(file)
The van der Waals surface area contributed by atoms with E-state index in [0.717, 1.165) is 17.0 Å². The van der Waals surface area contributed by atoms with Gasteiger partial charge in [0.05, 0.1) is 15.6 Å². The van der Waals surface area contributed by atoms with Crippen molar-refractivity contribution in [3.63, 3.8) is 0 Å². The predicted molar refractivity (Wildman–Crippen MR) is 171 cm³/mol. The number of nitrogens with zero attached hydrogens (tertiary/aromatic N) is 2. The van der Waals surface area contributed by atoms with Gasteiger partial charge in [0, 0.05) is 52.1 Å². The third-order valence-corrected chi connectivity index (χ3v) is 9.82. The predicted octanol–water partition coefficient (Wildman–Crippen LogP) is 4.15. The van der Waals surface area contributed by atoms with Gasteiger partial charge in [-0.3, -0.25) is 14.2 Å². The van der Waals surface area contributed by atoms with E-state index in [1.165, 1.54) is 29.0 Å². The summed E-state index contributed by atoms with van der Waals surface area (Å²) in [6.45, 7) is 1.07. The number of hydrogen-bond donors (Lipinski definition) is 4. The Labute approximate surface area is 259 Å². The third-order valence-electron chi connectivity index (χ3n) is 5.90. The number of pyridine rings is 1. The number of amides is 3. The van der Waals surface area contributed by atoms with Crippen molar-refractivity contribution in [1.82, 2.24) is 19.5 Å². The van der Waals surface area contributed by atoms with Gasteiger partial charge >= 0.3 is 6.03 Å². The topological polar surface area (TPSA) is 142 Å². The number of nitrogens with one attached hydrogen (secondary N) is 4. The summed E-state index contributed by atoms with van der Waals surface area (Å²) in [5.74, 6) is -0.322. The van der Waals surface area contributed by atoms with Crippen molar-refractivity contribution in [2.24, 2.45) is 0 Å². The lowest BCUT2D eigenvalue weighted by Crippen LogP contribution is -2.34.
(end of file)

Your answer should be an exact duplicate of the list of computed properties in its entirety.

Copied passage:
The van der Waals surface area contributed by atoms with E-state index in [0.717, 1.165) is 17.0 Å². The van der Waals surface area contributed by atoms with Gasteiger partial charge in [0.05, 0.1) is 15.6 Å². The van der Waals surface area contributed by atoms with Crippen molar-refractivity contribution in [3.63, 3.8) is 0 Å². The predicted molar refractivity (Wildman–Crippen MR) is 171 cm³/mol. The number of nitrogens with zero attached hydrogens (tertiary/aromatic N) is 2. The van der Waals surface area contributed by atoms with Gasteiger partial charge in [0, 0.05) is 52.1 Å². The third-order valence-corrected chi connectivity index (χ3v) is 9.82. The predicted octanol–water partition coefficient (Wildman–Crippen LogP) is 4.15. The van der Waals surface area contributed by atoms with Gasteiger partial charge in [-0.3, -0.25) is 14.2 Å². The van der Waals surface area contributed by atoms with E-state index in [1.165, 1.54) is 29.0 Å². The summed E-state index contributed by atoms with van der Waals surface area (Å²) in [6.45, 7) is 1.07. The number of hydrogen-bond donors (Lipinski definition) is 4. The Labute approximate surface area is 259 Å². The third-order valence-electron chi connectivity index (χ3n) is 5.90. The number of pyridine rings is 1. The number of amides is 3. The van der Waals surface area contributed by atoms with Crippen molar-refractivity contribution in [1.82, 2.24) is 19.5 Å². The van der Waals surface area contributed by atoms with Gasteiger partial charge >= 0.3 is 6.03 Å². The topological polar surface area (TPSA) is 142 Å². The number of nitrogens with one attached hydrogen (secondary N) is 4. The summed E-state index contributed by atoms with van der Waals surface area (Å²) in [5.74, 6) is -0.322. The van der Waals surface area contributed by atoms with Crippen molar-refractivity contribution in [2.24, 2.45) is 0 Å². The lowest BCUT2D eigenvalue weighted by Crippen LogP contribution is -2.34.